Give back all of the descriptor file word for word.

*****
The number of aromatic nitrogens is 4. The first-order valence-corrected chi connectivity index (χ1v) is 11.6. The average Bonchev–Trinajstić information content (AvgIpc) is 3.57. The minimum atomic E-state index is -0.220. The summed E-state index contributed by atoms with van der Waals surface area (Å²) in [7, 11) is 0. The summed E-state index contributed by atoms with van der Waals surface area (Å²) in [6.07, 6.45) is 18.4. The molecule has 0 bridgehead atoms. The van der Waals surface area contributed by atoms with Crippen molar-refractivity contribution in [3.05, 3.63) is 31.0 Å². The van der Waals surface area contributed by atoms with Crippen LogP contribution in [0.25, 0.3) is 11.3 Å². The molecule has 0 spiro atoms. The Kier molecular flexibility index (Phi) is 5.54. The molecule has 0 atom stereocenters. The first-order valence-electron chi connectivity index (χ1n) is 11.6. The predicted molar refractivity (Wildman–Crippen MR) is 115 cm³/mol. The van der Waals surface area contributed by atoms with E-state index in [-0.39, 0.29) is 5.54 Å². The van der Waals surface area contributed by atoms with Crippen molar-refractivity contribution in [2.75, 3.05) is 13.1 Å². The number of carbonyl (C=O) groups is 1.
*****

The number of aromatic nitrogens is 4. The first-order valence-corrected chi connectivity index (χ1v) is 11.6. The average Bonchev–Trinajstić information content (AvgIpc) is 3.57. The minimum atomic E-state index is -0.220. The summed E-state index contributed by atoms with van der Waals surface area (Å²) in [7, 11) is 0. The summed E-state index contributed by atoms with van der Waals surface area (Å²) in [6.07, 6.45) is 18.4. The molecule has 0 bridgehead atoms. The van der Waals surface area contributed by atoms with Crippen molar-refractivity contribution in [3.05, 3.63) is 31.0 Å². The van der Waals surface area contributed by atoms with Crippen LogP contribution in [0.25, 0.3) is 11.3 Å². The molecule has 0 spiro atoms. The Kier molecular flexibility index (Phi) is 5.54. The molecule has 0 atom stereocenters. The first-order valence-electron chi connectivity index (χ1n) is 11.6. The predicted molar refractivity (Wildman–Crippen MR) is 115 cm³/mol. The van der Waals surface area contributed by atoms with E-state index in [-0.39, 0.29) is 5.54 Å². The van der Waals surface area contributed by atoms with Crippen molar-refractivity contribution in [2.75, 3.05) is 13.1 Å². The number of carbonyl (C=O) groups is 1.